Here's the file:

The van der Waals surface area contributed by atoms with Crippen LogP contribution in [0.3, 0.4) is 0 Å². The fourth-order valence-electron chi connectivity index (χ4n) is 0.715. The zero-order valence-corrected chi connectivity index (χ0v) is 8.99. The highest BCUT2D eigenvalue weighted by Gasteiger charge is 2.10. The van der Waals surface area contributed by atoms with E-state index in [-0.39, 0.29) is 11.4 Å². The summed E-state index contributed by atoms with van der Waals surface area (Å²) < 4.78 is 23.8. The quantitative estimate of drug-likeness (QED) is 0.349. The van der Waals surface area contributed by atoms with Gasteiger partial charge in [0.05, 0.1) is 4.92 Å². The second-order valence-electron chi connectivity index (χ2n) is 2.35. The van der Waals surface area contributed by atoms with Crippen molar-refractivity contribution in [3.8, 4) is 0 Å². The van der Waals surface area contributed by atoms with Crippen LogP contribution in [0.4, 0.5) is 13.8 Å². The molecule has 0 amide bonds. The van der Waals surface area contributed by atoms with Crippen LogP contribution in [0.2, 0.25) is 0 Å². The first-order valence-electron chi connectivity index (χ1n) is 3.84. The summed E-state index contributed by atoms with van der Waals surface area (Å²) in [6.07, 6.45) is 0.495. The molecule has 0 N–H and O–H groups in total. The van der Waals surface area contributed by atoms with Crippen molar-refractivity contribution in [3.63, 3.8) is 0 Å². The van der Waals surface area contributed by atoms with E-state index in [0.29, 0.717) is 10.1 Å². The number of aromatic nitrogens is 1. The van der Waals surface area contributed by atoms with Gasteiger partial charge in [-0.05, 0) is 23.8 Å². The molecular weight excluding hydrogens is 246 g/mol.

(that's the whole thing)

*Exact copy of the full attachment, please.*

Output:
The van der Waals surface area contributed by atoms with Crippen LogP contribution in [0.3, 0.4) is 0 Å². The fourth-order valence-electron chi connectivity index (χ4n) is 0.715. The zero-order valence-corrected chi connectivity index (χ0v) is 8.99. The highest BCUT2D eigenvalue weighted by Gasteiger charge is 2.10. The van der Waals surface area contributed by atoms with E-state index in [-0.39, 0.29) is 11.4 Å². The summed E-state index contributed by atoms with van der Waals surface area (Å²) < 4.78 is 23.8. The quantitative estimate of drug-likeness (QED) is 0.349. The van der Waals surface area contributed by atoms with Gasteiger partial charge in [0.05, 0.1) is 4.92 Å². The second-order valence-electron chi connectivity index (χ2n) is 2.35. The van der Waals surface area contributed by atoms with Crippen molar-refractivity contribution in [3.8, 4) is 0 Å². The van der Waals surface area contributed by atoms with Crippen LogP contribution in [0.4, 0.5) is 13.8 Å². The molecule has 0 amide bonds. The van der Waals surface area contributed by atoms with Crippen LogP contribution in [0.2, 0.25) is 0 Å². The first-order valence-electron chi connectivity index (χ1n) is 3.84. The summed E-state index contributed by atoms with van der Waals surface area (Å²) in [6.07, 6.45) is 0.495. The molecule has 0 N–H and O–H groups in total. The van der Waals surface area contributed by atoms with Crippen molar-refractivity contribution in [3.63, 3.8) is 0 Å². The van der Waals surface area contributed by atoms with E-state index in [0.29, 0.717) is 10.1 Å². The number of aromatic nitrogens is 1. The van der Waals surface area contributed by atoms with Gasteiger partial charge in [-0.05, 0) is 23.8 Å². The molecular weight excluding hydrogens is 246 g/mol.